A Polish nun who risked her life by hiding Jews from the Nazis during the Second World War has died aged aged 110, the archdiocese of Krakow in Poland has announced.

Sister Cecylia Roszak, who was believed to have been the oldest nun in the world, died last week in the Dominican convent in the city of Krakow, southern Poland, where she had lived for nearly 90 years.

The archdiocese posted a photo of the nun on Twitter with the message: “In Krakow the oldest sister in the word died – sister Cecilia Maria Roszak from the monastery of Dominican sisters.”

Ms Roszak was born on 25 March 1908 in the village of Kiełczewo in west Poland and joined the Dominican monastery of Gródek in Krakow, aged 21.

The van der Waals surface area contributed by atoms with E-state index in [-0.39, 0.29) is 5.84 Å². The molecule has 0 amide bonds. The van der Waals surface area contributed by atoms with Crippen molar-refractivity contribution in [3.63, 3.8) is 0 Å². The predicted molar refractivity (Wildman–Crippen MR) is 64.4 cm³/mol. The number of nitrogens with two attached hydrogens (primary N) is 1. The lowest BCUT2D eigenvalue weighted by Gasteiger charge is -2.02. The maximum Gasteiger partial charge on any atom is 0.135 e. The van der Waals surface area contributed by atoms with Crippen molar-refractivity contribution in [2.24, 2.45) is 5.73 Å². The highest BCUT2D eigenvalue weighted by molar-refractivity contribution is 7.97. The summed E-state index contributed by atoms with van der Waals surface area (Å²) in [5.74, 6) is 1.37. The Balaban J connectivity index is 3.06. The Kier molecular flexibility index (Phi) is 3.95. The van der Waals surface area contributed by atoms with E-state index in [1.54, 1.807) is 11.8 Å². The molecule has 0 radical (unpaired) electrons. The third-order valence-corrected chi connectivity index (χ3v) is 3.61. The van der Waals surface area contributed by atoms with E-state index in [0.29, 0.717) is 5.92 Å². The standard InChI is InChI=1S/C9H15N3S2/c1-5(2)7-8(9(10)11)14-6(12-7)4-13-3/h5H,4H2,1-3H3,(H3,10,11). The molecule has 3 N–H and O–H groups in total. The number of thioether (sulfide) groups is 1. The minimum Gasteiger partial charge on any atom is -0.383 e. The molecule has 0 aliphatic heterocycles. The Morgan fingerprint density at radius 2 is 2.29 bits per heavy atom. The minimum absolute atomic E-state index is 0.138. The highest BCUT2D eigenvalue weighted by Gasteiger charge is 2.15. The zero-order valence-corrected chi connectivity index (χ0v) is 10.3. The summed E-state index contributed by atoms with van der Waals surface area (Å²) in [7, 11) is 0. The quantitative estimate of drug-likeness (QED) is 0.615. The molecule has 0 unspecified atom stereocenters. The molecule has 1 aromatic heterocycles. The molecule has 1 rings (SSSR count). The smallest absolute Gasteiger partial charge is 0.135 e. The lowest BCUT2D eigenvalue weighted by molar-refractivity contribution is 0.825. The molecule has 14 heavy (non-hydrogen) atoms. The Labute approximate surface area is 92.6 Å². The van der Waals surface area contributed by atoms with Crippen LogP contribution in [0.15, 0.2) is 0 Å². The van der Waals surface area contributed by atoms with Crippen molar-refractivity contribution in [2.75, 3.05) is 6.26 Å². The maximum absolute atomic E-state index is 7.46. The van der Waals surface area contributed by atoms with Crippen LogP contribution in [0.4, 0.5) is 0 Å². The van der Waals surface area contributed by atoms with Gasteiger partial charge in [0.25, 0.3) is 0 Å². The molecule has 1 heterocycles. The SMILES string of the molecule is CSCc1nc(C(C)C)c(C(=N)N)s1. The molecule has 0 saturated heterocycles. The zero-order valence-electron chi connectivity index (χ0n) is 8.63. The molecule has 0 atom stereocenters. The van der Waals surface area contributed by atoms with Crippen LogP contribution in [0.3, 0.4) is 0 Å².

In 1938, with a group of nuns, she went to Vilnius in Lithuania to establish a new monastery, but the plans were scrapped when war broke out.

During the fighting, the sisters reportedly hid around a dozen Jews from Nazis. One of those she helped was activist and writer Abba Kovner, who later testified at the trial of Nazi war criminal Adolf Eichmann.

German authorities arrested Ms Roszak’s superior and closed down the convent in 1943.

Following the war, Israel awarded the nuns the “Righteous Among the Nations” medal, which it gave to non-Jewish people who risked their lives during the war to save Jews.

After the war Ms Roszak returned to Krakow, where she worked as an organist and cantor for more than 80 years.